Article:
By Steph McNicol –
AN online petition to build a dirt jump track in Doreen for teenage riders has gained more than 1000 signatures after their track was bulldozed by council.
The group had taken it upon themselves to build a track for ‘advanced riders’ with dirt jumps at Hill Top Park, something they said they couldn’t do at a skate park.
City of Whittlesea council bulldozed the jumps on two occasions due to safety concerns and the environmental impact to the grassland.
Mother of one of the teenagers, Linda Jablonski, said allowing the group to build the ramps gave them a positive way to spend their time outdoors during COVID-19.
Ms Jablonski’s son Noah, 13, decided he would email council to ask for some jumps built in Doreen, but he was told funding was going to a track of a similar build in Whittlesea.
“It’s good that they’re building them in Whittlesea, but how are these kids meant to get there? I’m happy to drive my son, but not every day,” Ms Jablonski said.
“And it is something they want to do every day. Noah said ‘I’m going to go build’, so he and some of his friends went to Hill Top Park and started building ramps in a shrubby area with some trees.
“When they started building, some other kids joined them and started building too. They try do it at different times because of COVID-19, they just ride and jump and have fun.”
The group of riders had been building the jumps for about eight weeks.
Ms Jablonski said there had been some smaller jumps at the same location for quite a long time before they began building.
She said the teenagers were ‘disheartened’ when council bulldozed the jumps last week, and again on Monday when the riders had begun to rebuild.
“Building the ramps has just been innocent fun for them, people probably think we’re horrible parents, but I used to build cubby houses too,” Ms Jablonski said.
Receiving more than 900 signatures online was just the beginning for the group, after being told they needed a handwritten submission for consideration by council.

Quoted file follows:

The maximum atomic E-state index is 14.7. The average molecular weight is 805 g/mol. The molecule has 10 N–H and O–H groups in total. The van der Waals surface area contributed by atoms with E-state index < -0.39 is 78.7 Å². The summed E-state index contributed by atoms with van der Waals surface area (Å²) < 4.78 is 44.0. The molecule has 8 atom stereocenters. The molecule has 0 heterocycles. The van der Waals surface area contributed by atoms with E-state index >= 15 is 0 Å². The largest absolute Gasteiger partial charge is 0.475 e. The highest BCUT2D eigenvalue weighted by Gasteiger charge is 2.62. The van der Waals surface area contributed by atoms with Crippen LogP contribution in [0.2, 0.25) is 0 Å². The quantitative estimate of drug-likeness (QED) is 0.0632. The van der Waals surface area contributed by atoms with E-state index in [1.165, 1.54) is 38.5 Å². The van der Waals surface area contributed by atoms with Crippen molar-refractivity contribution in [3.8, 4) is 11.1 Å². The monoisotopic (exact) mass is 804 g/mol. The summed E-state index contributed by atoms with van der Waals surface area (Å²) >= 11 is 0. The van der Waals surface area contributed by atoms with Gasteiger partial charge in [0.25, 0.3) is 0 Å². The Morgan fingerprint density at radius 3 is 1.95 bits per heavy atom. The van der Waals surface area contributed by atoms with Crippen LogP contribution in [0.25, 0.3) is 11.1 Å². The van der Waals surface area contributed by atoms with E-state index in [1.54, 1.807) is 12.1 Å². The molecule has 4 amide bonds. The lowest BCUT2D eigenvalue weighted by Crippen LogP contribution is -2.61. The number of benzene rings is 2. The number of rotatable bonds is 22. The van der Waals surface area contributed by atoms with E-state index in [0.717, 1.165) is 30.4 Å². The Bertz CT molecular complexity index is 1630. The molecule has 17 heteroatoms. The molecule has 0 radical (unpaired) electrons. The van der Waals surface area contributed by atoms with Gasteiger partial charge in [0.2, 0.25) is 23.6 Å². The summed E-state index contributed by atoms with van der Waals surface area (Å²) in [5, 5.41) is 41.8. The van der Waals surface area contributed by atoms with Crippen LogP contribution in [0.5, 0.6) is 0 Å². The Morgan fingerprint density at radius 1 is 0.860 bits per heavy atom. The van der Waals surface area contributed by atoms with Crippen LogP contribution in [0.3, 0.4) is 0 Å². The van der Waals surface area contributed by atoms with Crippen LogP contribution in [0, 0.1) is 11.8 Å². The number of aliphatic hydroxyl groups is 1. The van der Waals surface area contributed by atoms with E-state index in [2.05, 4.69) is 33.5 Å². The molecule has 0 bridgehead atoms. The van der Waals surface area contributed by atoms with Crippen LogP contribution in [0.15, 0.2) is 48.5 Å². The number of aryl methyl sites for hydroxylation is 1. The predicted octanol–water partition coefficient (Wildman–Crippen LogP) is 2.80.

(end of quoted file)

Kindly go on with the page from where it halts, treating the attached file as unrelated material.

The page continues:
“After speaking with someone from council, the recommendation was to get a petition going, but an online one won’t be accepted,” Ms Jablonski said.
“We’re hoping the petition will mean council will work with the kids, give them some land to build the jumps legitimately.
“We’re hoping people will sign the actual paper and there are a few petitions around Doreen.”
Council acting chief executive Joe Carbone said council supported young people enjoying and experiencing open spaces.
“However, it is our duty to the whole community that safety and access is maintained at all times for everyone,” he said.
“The scale of the dirt jumps has gradually increased over time, and with this has come significant environmental impact to the grassland.
“Council has engaged with the Doreen community on a number of occasions in recent times, explaining the hazard that these dirt jumps create and asking for them to be removed from public open space.
“We are working with the young people, and their families, involved in building these dirt jumps.
“We are open to exploring a new outdoor activity that has input from the Doreen community.”
Ms Jablonski said people wanting to sign the petition can contact her at firstname.lastname@example.org.
Sign the petition here: https://bit.ly/2MkRJ8u